The PM's approach has been “scattered, reactive and random”by Steve Bloomfield / January 21, 2020 / Leave a comment
The problem with Boris Johnson, one senior official who worked closely with him at the foreign office once told me, is that he is “very enthusiastic about what’s in front of him at the moment.” Diplomats who worked with him were endlessly frustrated that he would, as another official put it, “jump from one thing to another.” He reacted to events, but showed little interest in developing a strategy.
It is perhaps not surprising then that a man who left no legacy at the foreign office has shown a similar lack of interest in foreign policy now he has moved across Whitehall to No 10. In his first big foreign policy test as prime minister—the assassination of Iran’s military leader, Qassem Soleimani, and its global fallout—Johnson has been “leading from behind,” Peter Ricketts, a former head of the foreign office, told me. “I’m not sure it works so well,” he added with diplomatic understatement. John Casson, who spent several years as David Cameron’s foreign policy adviser, is similarly unconvinced. “What is his approach to the Middle East? His positioning has been scattered, reactive and random.”
Johnson was on holiday in Mustique when the attack was carried out and refused to come home. In his absence, the foreign office stalled—no one knew the right line to take. “Because we don’t have an agreed strategy with the Americans,” said Ricketts, “nobody had a plan for it.” Would the UK follow the path set out by Theresa May and stick with its European allies? Or would the combination of the lure of a potential trade deal with the US and the fear of what the 45th president of the United States might tweet in anger, draw the UK back across the Atlantic?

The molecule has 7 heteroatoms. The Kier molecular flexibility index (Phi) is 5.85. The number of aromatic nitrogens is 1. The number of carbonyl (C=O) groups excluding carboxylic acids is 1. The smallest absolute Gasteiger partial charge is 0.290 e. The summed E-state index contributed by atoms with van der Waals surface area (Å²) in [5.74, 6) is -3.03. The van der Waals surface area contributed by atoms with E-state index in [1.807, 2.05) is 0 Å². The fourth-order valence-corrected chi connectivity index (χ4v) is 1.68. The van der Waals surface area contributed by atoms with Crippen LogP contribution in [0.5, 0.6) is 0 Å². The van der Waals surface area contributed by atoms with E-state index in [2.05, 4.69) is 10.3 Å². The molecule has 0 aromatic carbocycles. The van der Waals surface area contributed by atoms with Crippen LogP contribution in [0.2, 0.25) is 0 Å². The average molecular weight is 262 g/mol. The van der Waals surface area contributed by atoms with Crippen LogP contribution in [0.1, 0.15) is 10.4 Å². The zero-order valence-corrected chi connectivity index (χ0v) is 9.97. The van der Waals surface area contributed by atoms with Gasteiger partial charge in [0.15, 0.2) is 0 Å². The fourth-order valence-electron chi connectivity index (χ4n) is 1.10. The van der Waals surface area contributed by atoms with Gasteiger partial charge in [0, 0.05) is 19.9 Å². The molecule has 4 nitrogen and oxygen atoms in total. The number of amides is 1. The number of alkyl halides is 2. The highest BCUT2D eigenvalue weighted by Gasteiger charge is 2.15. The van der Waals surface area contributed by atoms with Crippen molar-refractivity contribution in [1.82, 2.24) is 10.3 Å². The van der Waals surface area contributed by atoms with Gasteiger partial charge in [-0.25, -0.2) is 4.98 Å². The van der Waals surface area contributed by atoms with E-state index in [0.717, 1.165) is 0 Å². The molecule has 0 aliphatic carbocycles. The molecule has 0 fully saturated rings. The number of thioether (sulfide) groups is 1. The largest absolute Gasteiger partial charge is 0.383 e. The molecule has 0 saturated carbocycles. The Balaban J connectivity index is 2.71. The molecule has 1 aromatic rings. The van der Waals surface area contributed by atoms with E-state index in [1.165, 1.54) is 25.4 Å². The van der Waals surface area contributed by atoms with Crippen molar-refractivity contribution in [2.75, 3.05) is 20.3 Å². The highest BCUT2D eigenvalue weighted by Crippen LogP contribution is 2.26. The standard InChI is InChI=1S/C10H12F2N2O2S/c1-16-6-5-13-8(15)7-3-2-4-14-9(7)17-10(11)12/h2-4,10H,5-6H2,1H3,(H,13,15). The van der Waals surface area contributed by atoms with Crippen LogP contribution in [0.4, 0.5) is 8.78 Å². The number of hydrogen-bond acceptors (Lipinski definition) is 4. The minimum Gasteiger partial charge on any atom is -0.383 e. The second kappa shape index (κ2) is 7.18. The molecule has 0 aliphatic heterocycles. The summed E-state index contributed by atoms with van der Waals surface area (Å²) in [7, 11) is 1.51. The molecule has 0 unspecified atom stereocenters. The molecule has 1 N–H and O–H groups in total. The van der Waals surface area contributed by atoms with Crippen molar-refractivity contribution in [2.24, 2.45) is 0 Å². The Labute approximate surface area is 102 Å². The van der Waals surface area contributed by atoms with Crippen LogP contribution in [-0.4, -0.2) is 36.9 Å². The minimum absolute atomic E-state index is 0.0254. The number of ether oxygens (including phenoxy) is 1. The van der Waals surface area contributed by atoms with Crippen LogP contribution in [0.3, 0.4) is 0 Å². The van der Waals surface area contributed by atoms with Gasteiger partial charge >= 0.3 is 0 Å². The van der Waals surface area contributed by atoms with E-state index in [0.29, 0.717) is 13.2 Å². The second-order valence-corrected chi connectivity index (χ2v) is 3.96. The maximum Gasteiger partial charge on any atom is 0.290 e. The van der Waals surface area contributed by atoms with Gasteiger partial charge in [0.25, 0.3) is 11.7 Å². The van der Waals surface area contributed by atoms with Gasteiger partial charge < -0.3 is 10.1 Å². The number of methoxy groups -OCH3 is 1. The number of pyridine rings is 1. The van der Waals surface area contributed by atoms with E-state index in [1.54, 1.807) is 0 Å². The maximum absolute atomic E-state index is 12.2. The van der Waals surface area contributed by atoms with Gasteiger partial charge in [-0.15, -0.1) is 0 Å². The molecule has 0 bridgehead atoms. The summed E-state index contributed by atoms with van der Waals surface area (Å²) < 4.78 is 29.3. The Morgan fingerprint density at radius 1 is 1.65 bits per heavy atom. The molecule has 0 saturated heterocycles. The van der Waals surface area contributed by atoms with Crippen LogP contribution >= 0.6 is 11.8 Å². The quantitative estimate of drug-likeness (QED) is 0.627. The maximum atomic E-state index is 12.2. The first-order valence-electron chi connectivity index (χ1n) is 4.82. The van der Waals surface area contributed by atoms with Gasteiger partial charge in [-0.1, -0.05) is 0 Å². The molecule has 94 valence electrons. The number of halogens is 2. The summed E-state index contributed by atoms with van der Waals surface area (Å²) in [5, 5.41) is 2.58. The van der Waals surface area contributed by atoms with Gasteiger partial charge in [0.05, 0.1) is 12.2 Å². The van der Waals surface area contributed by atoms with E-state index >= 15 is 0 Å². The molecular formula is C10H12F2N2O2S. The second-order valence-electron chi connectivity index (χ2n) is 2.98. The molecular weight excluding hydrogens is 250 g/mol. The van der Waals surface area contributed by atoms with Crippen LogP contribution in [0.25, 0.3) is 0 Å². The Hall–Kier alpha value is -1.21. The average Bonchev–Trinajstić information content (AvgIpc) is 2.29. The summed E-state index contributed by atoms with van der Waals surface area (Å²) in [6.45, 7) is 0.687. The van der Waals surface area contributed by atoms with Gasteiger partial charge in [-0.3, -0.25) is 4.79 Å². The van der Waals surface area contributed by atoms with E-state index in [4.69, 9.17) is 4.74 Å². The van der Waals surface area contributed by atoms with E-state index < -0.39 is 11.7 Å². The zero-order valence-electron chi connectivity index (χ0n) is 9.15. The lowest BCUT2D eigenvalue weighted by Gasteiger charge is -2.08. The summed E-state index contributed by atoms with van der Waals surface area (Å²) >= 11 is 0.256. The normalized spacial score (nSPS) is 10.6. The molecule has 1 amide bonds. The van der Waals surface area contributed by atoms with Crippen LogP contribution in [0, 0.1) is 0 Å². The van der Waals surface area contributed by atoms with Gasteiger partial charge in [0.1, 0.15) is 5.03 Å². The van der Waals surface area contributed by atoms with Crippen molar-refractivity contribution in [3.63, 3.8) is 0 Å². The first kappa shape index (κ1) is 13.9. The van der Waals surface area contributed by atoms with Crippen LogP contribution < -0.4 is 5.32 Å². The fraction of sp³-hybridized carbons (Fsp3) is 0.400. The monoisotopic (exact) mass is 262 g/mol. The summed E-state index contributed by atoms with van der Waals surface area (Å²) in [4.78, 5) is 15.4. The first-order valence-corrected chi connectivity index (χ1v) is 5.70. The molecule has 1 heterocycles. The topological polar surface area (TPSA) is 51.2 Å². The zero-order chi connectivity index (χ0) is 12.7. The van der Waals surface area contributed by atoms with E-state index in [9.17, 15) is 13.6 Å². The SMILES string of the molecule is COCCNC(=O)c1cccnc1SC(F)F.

Johnson, once he returned, tried to find a middle way. He signed on to a statement by the so-called E3 (UK, France and Germany) that called for de-escalation, but he also tickled the tummy of Trump, using an interview with the BBC to criticise the Iran nuclear deal in terms he would appreciate (“it was negotiated by Obama”) and appealing to the president’s narcissism by praising his dubious deal-making abilities and calling for a “Trump deal.” (The US president, naturally, was…